But the bottom of the seventh proved decisive. With one out and Evan Marzilli on first base, Whit Merrifield struck out, then started to walk back across the plate. Marzilli, meanwhile, was running with the pitch, but catcher John Nester had to double-clutch his throw to second to avoid hitting Merrifield. It should have been ruled an inning-ending hitter’s interference; instead, Nester’s throw scooted into center field, allowing Marzilli to reach third base and prolong the inning.

“It was strike three, and he went across the plate. Anytime that happens, it makes it difficult for the catcher to make a clear throw to second,” Leggett said. “You don’t have to make any contact for it to be interference, but (the umpire) saw it differently than I saw it.”

The Tigers elected to intentionally walk Jackie Bradley Jr., and the next two batters made them pay. Walker delivered a tie-breaking single to center field, and Adrian Morales followed with an RBI single through the right side of the infield, providing South Carolina’s final run—and the eventual game winner.

For the second straight day, South Carolina’s outstanding pitching staff kept Clemson’s potent offense in check. After lefthanded specialist Michael Roth turned in a career performance in his first start of the season Friday, the Gamecocks brought back Roth’s polar opposite—hard-throwing righthander Sam Dyson—on three days’ rest Saturday.

Dyson was outstanding, holding the Tigers to two runs on five hits and two walks while striking out five over 6 2/3 innings. He showed no ill effects from his 119-pitch outing in Tuesday’s win against Arizona State, blowing 94-95 mph fastballs past Clemson hitters repeatedly.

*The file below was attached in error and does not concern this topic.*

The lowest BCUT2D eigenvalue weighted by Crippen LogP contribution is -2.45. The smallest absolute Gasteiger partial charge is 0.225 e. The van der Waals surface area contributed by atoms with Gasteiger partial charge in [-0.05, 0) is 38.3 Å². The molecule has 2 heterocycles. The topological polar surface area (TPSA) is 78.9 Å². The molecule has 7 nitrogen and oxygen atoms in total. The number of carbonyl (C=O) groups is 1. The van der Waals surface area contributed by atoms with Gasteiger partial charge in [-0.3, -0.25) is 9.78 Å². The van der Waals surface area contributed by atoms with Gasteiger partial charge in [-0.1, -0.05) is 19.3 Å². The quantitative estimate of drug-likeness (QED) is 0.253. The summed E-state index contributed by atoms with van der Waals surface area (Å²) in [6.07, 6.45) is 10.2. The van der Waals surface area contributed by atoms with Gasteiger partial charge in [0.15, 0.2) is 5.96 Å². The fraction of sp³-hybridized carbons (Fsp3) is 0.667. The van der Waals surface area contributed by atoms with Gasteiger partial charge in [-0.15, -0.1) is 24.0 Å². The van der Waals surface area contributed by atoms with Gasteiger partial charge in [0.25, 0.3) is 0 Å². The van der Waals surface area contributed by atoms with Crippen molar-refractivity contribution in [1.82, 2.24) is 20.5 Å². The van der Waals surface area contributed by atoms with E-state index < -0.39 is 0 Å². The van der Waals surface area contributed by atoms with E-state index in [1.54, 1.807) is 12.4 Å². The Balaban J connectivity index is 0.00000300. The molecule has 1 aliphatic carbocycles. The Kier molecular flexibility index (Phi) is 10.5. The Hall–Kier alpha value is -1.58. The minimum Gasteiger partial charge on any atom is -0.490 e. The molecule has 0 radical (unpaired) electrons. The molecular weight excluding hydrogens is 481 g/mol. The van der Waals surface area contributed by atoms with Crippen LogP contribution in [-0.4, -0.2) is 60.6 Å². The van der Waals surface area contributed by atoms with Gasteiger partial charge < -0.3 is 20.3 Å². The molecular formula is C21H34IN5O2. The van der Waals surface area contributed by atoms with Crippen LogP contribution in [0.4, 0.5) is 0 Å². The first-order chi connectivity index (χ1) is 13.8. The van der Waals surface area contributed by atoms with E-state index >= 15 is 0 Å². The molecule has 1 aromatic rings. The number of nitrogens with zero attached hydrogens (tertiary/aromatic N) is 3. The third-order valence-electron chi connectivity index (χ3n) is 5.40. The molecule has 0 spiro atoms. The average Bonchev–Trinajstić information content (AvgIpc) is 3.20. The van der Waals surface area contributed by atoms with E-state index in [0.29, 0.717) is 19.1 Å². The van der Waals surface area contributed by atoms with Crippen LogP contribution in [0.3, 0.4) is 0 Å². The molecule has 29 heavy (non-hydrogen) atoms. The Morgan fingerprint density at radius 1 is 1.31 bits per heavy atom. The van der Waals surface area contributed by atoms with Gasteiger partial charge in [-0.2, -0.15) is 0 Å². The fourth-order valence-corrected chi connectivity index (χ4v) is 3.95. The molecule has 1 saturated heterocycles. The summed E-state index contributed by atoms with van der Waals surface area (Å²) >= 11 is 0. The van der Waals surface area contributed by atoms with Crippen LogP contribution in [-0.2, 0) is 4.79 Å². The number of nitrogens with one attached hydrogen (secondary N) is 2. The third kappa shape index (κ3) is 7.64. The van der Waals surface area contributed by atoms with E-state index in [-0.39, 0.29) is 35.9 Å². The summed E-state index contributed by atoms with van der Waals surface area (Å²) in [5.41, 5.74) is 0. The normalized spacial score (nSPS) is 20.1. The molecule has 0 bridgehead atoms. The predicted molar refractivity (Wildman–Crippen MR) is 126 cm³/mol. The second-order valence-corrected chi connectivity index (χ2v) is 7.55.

Nor did freshman closer Matt Price show any lingering effects from the 89 pitches he threw over his last two appearances, on Tuesday and Thursday. Price also had his usual 92-93 mph fastball velocity and his usual devastating power slider, and he allowed just one run on three hits and no walks while striking out three over the final 2 1/3 innings to pick up the win.

“I was impressed with what Sam and Matt did,” Tanner said. “Even if we had been less fortunate than to win tonight, what great performances, competitive efforts. I mean, it doesn’t get any better than that . . . As I was sitting there watching, and (Dyson) was going out on three days’, and Matt had thrown a lot here, I didn’t see a dropoff (in their stuff). Those guys were competing and their stuff was good.”

After Price shut the door in the ninth, getting Jeff Schaus to ground out to first base for the final out with the tying run at first, South Carolina found itself in somewhat unfamiliar territory.

Suddenly, the Gamecocks were no longer a loss from elimination—the position they had been in since dropping their CWS opener against Oklahoma last Sunday. Instead, South Carolina gets a day to regroup before the best-of-three Finals, where it will face UCLA. Tanner said his team’s new reality struck him after the final out was recorded in the ninth.

“A couple of days ago (against Oklahoma), we were down to one strike, planning a trip back home,” Tanner said. “And now just a couple days later we’re going to have an opportunity to play for a national championship. That’s incredible.”